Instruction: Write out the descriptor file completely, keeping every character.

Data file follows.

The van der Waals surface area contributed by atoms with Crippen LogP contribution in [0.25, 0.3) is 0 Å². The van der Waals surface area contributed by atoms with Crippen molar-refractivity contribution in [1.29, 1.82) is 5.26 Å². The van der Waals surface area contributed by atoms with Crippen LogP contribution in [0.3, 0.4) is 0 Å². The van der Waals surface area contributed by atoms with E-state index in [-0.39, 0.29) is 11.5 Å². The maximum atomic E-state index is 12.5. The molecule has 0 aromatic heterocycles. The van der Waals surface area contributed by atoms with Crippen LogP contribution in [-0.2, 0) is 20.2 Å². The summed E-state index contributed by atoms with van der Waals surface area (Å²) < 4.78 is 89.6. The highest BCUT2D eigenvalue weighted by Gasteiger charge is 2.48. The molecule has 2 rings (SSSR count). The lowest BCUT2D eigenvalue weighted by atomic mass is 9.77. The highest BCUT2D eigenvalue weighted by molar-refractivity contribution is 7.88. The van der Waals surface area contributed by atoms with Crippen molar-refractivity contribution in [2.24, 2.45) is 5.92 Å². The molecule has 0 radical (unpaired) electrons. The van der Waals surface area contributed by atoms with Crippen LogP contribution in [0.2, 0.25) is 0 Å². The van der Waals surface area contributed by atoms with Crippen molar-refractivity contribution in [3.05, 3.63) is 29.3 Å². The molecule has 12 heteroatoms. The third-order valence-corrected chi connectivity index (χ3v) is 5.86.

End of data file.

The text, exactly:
The van der Waals surface area contributed by atoms with Crippen LogP contribution in [0.25, 0.3) is 0 Å². The van der Waals surface area contributed by atoms with Crippen molar-refractivity contribution in [1.29, 1.82) is 5.26 Å². The van der Waals surface area contributed by atoms with Crippen LogP contribution in [0.3, 0.4) is 0 Å². The van der Waals surface area contributed by atoms with E-state index in [-0.39, 0.29) is 11.5 Å². The maximum atomic E-state index is 12.5. The molecule has 0 aromatic heterocycles. The van der Waals surface area contributed by atoms with Crippen LogP contribution in [-0.2, 0) is 20.2 Å². The summed E-state index contributed by atoms with van der Waals surface area (Å²) < 4.78 is 89.6. The highest BCUT2D eigenvalue weighted by Gasteiger charge is 2.48. The molecule has 2 rings (SSSR count). The lowest BCUT2D eigenvalue weighted by atomic mass is 9.77. The highest BCUT2D eigenvalue weighted by molar-refractivity contribution is 7.88. The van der Waals surface area contributed by atoms with Crippen molar-refractivity contribution in [2.24, 2.45) is 5.92 Å². The molecule has 0 radical (unpaired) electrons. The van der Waals surface area contributed by atoms with Crippen LogP contribution in [0.2, 0.25) is 0 Å². The van der Waals surface area contributed by atoms with Crippen molar-refractivity contribution in [3.05, 3.63) is 29.3 Å². The molecule has 12 heteroatoms. The third-order valence-corrected chi connectivity index (χ3v) is 5.86.